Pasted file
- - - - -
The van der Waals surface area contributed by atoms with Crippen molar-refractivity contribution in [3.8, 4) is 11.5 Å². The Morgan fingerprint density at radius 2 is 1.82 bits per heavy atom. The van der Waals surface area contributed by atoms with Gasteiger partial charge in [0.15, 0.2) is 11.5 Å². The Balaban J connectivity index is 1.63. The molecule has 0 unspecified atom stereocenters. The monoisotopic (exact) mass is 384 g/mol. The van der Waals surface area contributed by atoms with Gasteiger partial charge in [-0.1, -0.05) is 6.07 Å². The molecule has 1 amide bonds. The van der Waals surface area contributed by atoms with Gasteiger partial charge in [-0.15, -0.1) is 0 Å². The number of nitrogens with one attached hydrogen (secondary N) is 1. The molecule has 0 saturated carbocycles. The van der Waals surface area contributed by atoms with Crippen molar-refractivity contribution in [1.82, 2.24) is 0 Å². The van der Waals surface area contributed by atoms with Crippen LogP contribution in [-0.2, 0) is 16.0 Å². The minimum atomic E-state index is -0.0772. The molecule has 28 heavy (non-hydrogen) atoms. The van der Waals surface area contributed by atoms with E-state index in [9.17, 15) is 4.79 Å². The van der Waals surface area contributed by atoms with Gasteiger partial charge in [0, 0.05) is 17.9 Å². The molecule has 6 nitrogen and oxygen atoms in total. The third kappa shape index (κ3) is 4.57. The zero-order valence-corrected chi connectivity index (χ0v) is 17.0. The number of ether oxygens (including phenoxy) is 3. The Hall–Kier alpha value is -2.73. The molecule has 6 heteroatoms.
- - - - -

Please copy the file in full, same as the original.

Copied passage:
The van der Waals surface area contributed by atoms with Crippen molar-refractivity contribution in [3.8, 4) is 11.5 Å². The Morgan fingerprint density at radius 2 is 1.82 bits per heavy atom. The van der Waals surface area contributed by atoms with Gasteiger partial charge in [0.15, 0.2) is 11.5 Å². The Balaban J connectivity index is 1.63. The molecule has 0 unspecified atom stereocenters. The monoisotopic (exact) mass is 384 g/mol. The van der Waals surface area contributed by atoms with Gasteiger partial charge in [-0.1, -0.05) is 6.07 Å². The molecule has 1 amide bonds. The van der Waals surface area contributed by atoms with Gasteiger partial charge in [-0.15, -0.1) is 0 Å². The number of nitrogens with one attached hydrogen (secondary N) is 1. The molecule has 0 saturated carbocycles. The van der Waals surface area contributed by atoms with Crippen molar-refractivity contribution in [1.82, 2.24) is 0 Å². The van der Waals surface area contributed by atoms with Crippen LogP contribution in [-0.2, 0) is 16.0 Å². The minimum atomic E-state index is -0.0772. The molecule has 28 heavy (non-hydrogen) atoms. The van der Waals surface area contributed by atoms with E-state index in [9.17, 15) is 4.79 Å². The van der Waals surface area contributed by atoms with Gasteiger partial charge in [0, 0.05) is 17.9 Å². The molecule has 6 nitrogen and oxygen atoms in total. The third kappa shape index (κ3) is 4.57. The zero-order valence-corrected chi connectivity index (χ0v) is 17.0. The number of ether oxygens (including phenoxy) is 3. The Hall–Kier alpha value is -2.73. The molecule has 6 heteroatoms.